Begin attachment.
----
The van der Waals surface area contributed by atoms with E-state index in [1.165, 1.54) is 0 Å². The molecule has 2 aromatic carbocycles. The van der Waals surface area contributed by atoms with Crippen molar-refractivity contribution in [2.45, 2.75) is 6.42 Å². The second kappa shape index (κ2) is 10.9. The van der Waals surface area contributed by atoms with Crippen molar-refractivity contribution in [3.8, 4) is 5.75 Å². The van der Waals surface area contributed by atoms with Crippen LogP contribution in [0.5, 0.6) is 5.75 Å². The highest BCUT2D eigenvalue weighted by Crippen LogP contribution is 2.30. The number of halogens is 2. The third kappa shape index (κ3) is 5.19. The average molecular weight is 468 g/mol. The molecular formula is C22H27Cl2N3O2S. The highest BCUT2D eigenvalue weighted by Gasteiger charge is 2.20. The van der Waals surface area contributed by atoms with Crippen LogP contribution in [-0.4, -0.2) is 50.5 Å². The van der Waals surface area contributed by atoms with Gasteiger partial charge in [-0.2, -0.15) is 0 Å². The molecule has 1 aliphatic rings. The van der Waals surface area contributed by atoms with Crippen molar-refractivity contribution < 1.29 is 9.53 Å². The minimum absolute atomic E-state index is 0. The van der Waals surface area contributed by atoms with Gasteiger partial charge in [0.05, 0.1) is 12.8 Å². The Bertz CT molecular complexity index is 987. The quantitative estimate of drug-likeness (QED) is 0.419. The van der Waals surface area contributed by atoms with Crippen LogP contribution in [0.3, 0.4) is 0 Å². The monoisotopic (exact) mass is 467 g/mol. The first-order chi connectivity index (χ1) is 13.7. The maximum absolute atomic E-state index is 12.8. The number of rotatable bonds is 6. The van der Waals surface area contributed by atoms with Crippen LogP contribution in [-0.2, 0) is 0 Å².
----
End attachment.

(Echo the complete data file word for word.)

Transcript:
The van der Waals surface area contributed by atoms with E-state index in [1.165, 1.54) is 0 Å². The molecule has 2 aromatic carbocycles. The van der Waals surface area contributed by atoms with Crippen molar-refractivity contribution in [2.45, 2.75) is 6.42 Å². The second kappa shape index (κ2) is 10.9. The van der Waals surface area contributed by atoms with Crippen molar-refractivity contribution in [3.8, 4) is 5.75 Å². The van der Waals surface area contributed by atoms with Crippen LogP contribution in [0.5, 0.6) is 5.75 Å². The highest BCUT2D eigenvalue weighted by Crippen LogP contribution is 2.30. The number of halogens is 2. The third kappa shape index (κ3) is 5.19. The average molecular weight is 468 g/mol. The molecular formula is C22H27Cl2N3O2S. The highest BCUT2D eigenvalue weighted by Gasteiger charge is 2.20. The van der Waals surface area contributed by atoms with Crippen LogP contribution in [-0.4, -0.2) is 50.5 Å². The van der Waals surface area contributed by atoms with Gasteiger partial charge in [-0.2, -0.15) is 0 Å². The molecule has 1 aliphatic rings. The van der Waals surface area contributed by atoms with Crippen molar-refractivity contribution < 1.29 is 9.53 Å². The minimum absolute atomic E-state index is 0. The van der Waals surface area contributed by atoms with Gasteiger partial charge in [0.05, 0.1) is 12.8 Å². The Bertz CT molecular complexity index is 987. The quantitative estimate of drug-likeness (QED) is 0.419. The van der Waals surface area contributed by atoms with Crippen LogP contribution in [0.3, 0.4) is 0 Å². The monoisotopic (exact) mass is 467 g/mol. The first-order chi connectivity index (χ1) is 13.7. The maximum absolute atomic E-state index is 12.8. The number of rotatable bonds is 6. The van der Waals surface area contributed by atoms with Crippen LogP contribution in [-0.2, 0) is 0 Å².